Broadcast: B-


Dick Enberg and Dan Fouts work off of each other fairly well.  They sound natural.  Unfotunately, Enberg still makes a number of incorrect statements that are distracting to the listener, like misidentifying players, or calling the 42 yard line the 32.  Or, for instance, claiming the play clock had expired when it had not. Or, bringing up the old rule about pushing receivers out of bounds when Foxworth had really not done enough to constitute a push-out anyway.   These were a handful of small errors, though, that paled in comparison to the large gaffes committed by the Ravens all game long.


Baltimore now needs to take advantage of a semi-bye in Cleveland to keep their season on the positive side of the ledger.     Will “win one for Kokinis” will be their battle cry? At this point, “just win, baby” seems more likely.


Facebook Comments
Share This  
Steve Hasler

About Steve Hasler

March 29, 1984. Steve Häsler was attending college in Gambier, Ohio when the phone rang in his dorm room. His parents were calling with disturbing news – our beloved Colts had poured the entire organization into Mayflower vans and left town. For the next four autumns, Steve was forced to watch football with Browns fans, unsympathetic to the plight of losing a hometown team. By 1987 he was back in Baltimore, working in advertising, and attending the Towson Fourth of July every year just to hear the Baltimore Colts Marching Band play the old fight song as they waddled by. It made his mother cry every year. And yes, he called his old Ohio roommates back in 1995 just to make sure they heard the news that he once again he was going to have a team to root for. Steve has been opining on all things Ravens pretty much since the invention of message boards. You may know him as Shas. More from Steve Hasler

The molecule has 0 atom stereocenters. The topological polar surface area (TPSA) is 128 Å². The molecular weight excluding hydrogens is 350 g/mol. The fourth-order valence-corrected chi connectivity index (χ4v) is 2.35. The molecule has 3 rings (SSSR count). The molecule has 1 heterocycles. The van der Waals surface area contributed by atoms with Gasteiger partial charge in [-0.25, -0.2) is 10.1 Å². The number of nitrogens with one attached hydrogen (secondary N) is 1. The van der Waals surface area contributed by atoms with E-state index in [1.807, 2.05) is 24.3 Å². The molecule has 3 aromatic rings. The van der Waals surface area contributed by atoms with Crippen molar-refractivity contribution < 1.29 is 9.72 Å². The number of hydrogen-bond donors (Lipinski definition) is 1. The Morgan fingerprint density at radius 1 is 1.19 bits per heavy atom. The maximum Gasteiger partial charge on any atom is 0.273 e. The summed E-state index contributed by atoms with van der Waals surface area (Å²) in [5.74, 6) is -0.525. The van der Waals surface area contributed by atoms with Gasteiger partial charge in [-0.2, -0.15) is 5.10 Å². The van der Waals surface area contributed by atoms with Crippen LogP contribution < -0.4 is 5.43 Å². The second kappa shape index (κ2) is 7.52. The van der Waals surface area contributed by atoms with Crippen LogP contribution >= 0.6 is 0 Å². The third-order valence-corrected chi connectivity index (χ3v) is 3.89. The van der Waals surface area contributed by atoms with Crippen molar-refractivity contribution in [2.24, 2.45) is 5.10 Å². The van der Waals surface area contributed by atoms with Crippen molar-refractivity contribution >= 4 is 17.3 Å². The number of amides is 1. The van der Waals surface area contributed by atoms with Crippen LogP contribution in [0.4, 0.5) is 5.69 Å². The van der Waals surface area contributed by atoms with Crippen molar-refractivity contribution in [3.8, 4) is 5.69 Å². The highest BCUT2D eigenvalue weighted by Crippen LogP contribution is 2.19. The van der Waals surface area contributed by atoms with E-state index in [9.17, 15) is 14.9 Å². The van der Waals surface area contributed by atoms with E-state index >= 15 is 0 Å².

Your browser is out-of-date!

Update your browser to view this website correctly.

Get More Information